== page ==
Bhopal | When crores of Hindus are set to reclaim its lost glory with a magnanimous Ram Temple in Ayodhya, little is known about the contribution of Shri. KK Nair (Kadangalathil Karunakaran Nair), a 1930 batch ICS Officer.
The Indian Civil Service officer who helped the Hindu Mahasabha lay claim to the Babri Masjid was born on September 11, 1907 in a small village in Kuttanad in Alleppy District of Kerala, did his higher education from England and passed his civil services exam at a young age of 21. He was posted as the Dy. Commissioner cum District Magistrate of Faizabad District on June 1, 1949 and remained in duty till 14 March 1950.
The legal journey of the Ayodhya case dates back to 1885 when Mahant Raghubir Das filed a petition in the Faizabad district court seeking permission to build a canopy outside the disputed structure.
On the direction of the State Government, KK Nair, the Deputy Commissioner-cum-District Magistrate submitted a ground report to the government based on Guru Dutt Singh, the city magistrate’s report. In his report Guru Dutt Singh recommended handing over the site to Hindus for a construction of a grand temple at the Ramjanmabhoomi site where Babri Masjid stood.
Despite this ground report, on 22nd December, 1949, the then Uttar Pradesh’s Chief Minister, Govind Vallabh Pant, at the behest of Prime Minister Jawaharlal Nehru, made an order to oust Hindus from the tiny Ram Lalla temple at the Babri Masjid.
But the bold and courageous DM, KK Nair refused to implement the illegal order of GB Pant and pointed out the fact that the real stakeholders, i.e. the Hindus were performing Poojas there daily and the move would lead to riots and bloodshed.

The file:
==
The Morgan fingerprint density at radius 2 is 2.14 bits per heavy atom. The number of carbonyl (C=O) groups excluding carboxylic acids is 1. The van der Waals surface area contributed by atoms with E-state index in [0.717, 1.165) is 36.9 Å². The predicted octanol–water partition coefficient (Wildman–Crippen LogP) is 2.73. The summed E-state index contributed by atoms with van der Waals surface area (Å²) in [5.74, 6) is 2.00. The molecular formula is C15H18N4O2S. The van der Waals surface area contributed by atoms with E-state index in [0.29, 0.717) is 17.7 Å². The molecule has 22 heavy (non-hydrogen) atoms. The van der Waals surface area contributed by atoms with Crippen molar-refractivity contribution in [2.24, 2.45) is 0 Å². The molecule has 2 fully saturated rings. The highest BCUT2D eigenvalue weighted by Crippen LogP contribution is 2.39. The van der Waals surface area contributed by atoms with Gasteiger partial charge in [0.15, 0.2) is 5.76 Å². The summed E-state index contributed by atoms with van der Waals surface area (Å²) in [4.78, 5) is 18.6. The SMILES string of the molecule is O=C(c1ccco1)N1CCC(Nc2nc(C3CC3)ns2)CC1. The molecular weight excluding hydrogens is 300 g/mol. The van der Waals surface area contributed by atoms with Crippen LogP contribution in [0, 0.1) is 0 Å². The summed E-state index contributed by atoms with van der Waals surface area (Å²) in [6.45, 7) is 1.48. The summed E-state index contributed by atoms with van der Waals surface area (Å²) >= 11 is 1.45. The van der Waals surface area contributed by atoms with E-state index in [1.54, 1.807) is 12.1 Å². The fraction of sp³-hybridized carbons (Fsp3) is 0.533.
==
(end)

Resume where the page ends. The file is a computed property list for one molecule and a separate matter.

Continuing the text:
On the intervening night of 22-23 December, 1949, an idol of Ram Lalla 'mysteriously appeared at the disputed site'. This was the beginning of a long and tiring legal battle that has changed the political history of post-Independent India
Fearing threat of communal unrest, the state government held both the officers as Hindu radicals who had planted the idol in the Babri Masjid on the night of 22 December 1949. The official investigation that ensued concluded that Nair and Singh played such a flagrant role in the incident that they must be suspended. Following a long battle in Allahabad HIgh Court and after his reinstatement , KK Nair resigned from his post together with his assistant Guru Dutt Singh. But for the Hindus, he was a hero who helped them to “claim” the land of their God. He started practicing as an advocate in Allahabad High Court.
In 1967 parliamentary elections, KK Nair was elected to 4th Lok Sabha from Bahraich (Lok Sabha constituency) as a candidate of Bharatiya Jan Sangh, his wife Shakuntala Nair was also elected from Gonda Lok Sabha constituency in Uttar Pradesh on a Hindu Mahasabha ticket. Nair married Shakuntala, a native of Dehradun, in 1946. From 1962 to 1967, she was also a member of the Uttar Pradesh Vidhan Sabha. Both husband and wife were members of the 4th Lok Sabha.
Nair breathed his last in his hometown on 7th September 1977. After hearing of his death, a group of residents from Ayodhya went to Kerala to receive his ashes and later immersed his ashes in Sarayu River. Thus, Kandangalathil Karunakaran Nair is a name deeply engraved in the history of the Ayodhya movement and his life will remain as a testament to courage, resilience and unwavering commitment to justice.
(The writer is a Senior Journalist & President, Bhopal Nair Samaj)